More later.




Environment and Society

October 26, 2016

By: Amanda Apicella

Throughout “Environment and Society” the authors discuss the various schools of thought when it comes to environmental issues and humans’ roles in it. There are many contradicting points and ways of thinking that are brought up and the purpose of this book that was stated in the introduction (to give a wide variety of viewpoints to get a fuller picture and challenge our own opinions and potentially recognize our own assumptions they may be based on) is pretty well done.

This was especially true for me when it came to the initial chapters regarding “Population and Scarcity” and “Markets and Commodities” which made me reconsider a few of my own viewpoints. I will admit that when it comes to the economy and the inner workings of businesses (the pros and cons of various systems too) I am not the most knowledgeable by a long shot. I used to think in just solutions rather than the means to achieve them so to speak so when these topics were brought up in the book it really provided some insight and different views/factors that I may not have really considered much before. I did know that the issues regarding regulations and the approaches to dealing with these problems was complicated but it really did make me reconsider the various approaches and possibilities of it. Jevon’s Paradox (where innovations leading to more efficient use of resources actually leads to increased usage overall than even before) honestly blew my mind when I was reading about it but when I really stopped to think about it, it did make sense (even if it complicated the issue further in terms of solutions).

The issue of human population has always been a hot topic and in the first chapter the authors address it from different points of view and bring in different approaches that throw different assumptions/viewpoints into question (including each other). They discussed different approaches and their effectiveness/ethics in controlling populations (as well as different factors that play a part in or cause populations to increase/decrease/stabilize in the first place) but also brought up some other views from people who point out that populations may not be a “problem” as we make it out to be or may just be a symptom rather than a cause. The role of women’s rights in population control I found to be quite interesting as it does make a lot of sense and clearly has historical credibility when it comes to women’s literacy rates and birth-rates in various countries. Rather than trying to force a population or control it through sterilization (or through not assisting the poor and allowing those that can’t support themselves/their families to suffer and die) as some viewpoints suggested, an effective approach may be to actually empower the people through education and providing means of controlling their own reproduction so they can limit it themselves. Giving people options/freedom and education to make informed choices not only helps in terms of population but also may help with innovations by leading to more people participating in the sciences/inventing in general. It also allows for poorer people to potentially be able to improve their own condition without being held back by having to support children (can have them when planned for so all the children are provided for properly). To counter that though, they also bring up the potential good of larger populations (leading to more innovation in technology and more efficiency/environmentally friendly practices being practiced out of necessity). To contrast that point as well they also bring up the aforementioned issue of increased efficiency in technologies potentially leading to more excessive consumption that is actually more damaging in its effects than before.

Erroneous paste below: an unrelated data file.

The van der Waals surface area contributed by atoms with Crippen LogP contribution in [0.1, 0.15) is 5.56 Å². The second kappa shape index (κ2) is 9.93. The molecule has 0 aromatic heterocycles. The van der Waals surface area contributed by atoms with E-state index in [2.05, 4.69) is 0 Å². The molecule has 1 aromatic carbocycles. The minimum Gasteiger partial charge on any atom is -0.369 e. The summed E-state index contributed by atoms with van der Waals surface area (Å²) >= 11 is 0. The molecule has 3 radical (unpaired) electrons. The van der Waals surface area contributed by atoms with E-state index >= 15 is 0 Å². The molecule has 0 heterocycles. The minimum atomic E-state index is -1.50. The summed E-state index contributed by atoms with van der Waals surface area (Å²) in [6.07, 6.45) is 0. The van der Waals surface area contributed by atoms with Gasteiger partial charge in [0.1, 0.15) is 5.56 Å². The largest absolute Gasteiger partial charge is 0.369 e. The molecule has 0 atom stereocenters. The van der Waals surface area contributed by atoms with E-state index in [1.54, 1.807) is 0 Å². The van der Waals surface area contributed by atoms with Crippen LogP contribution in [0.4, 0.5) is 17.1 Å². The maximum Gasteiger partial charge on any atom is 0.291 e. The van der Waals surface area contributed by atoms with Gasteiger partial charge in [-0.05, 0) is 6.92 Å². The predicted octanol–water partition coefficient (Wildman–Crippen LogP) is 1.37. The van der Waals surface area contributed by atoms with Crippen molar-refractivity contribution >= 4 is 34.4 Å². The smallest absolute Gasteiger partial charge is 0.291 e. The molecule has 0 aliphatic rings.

It is clear there are many factors to dealing with the balance/relationship between human society and the environment and challenging our own opinions and assumptions is necessary to figure out potential solutions. There is no perfect argument or solution that will cover everything or come with no downsides/issues of its own. By realizing different factors these viewpoints argue around, and in turn scrutinizing our own opinions/assumptions, we can at least approach these topics with a more informed and aware opinion (or theory) than we did before.